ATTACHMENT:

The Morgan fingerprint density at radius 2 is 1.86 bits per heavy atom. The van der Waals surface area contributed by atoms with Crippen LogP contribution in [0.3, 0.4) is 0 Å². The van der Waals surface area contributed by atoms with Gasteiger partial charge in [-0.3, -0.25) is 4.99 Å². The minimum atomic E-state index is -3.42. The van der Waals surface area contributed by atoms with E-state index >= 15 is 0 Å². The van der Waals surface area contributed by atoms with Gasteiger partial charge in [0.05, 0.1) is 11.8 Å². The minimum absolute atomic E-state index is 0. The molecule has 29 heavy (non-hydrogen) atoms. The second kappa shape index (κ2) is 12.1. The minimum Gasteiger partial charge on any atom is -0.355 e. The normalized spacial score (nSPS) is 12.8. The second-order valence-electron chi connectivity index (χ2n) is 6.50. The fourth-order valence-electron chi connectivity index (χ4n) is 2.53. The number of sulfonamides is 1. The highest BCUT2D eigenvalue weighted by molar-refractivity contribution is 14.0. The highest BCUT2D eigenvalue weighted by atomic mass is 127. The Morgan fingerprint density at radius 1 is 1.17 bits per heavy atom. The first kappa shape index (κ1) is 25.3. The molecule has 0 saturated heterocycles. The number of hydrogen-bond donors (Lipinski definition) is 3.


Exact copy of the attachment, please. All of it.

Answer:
The Morgan fingerprint density at radius 2 is 1.86 bits per heavy atom. The van der Waals surface area contributed by atoms with Crippen LogP contribution in [0.3, 0.4) is 0 Å². The van der Waals surface area contributed by atoms with Gasteiger partial charge in [-0.3, -0.25) is 4.99 Å². The minimum atomic E-state index is -3.42. The van der Waals surface area contributed by atoms with E-state index >= 15 is 0 Å². The van der Waals surface area contributed by atoms with Gasteiger partial charge in [0.05, 0.1) is 11.8 Å². The minimum absolute atomic E-state index is 0. The molecule has 29 heavy (non-hydrogen) atoms. The second kappa shape index (κ2) is 12.1. The minimum Gasteiger partial charge on any atom is -0.355 e. The normalized spacial score (nSPS) is 12.8. The second-order valence-electron chi connectivity index (χ2n) is 6.50. The fourth-order valence-electron chi connectivity index (χ4n) is 2.53. The number of sulfonamides is 1. The highest BCUT2D eigenvalue weighted by molar-refractivity contribution is 14.0. The highest BCUT2D eigenvalue weighted by atomic mass is 127. The Morgan fingerprint density at radius 1 is 1.17 bits per heavy atom. The first kappa shape index (κ1) is 25.3. The molecule has 0 saturated heterocycles. The number of hydrogen-bond donors (Lipinski definition) is 3.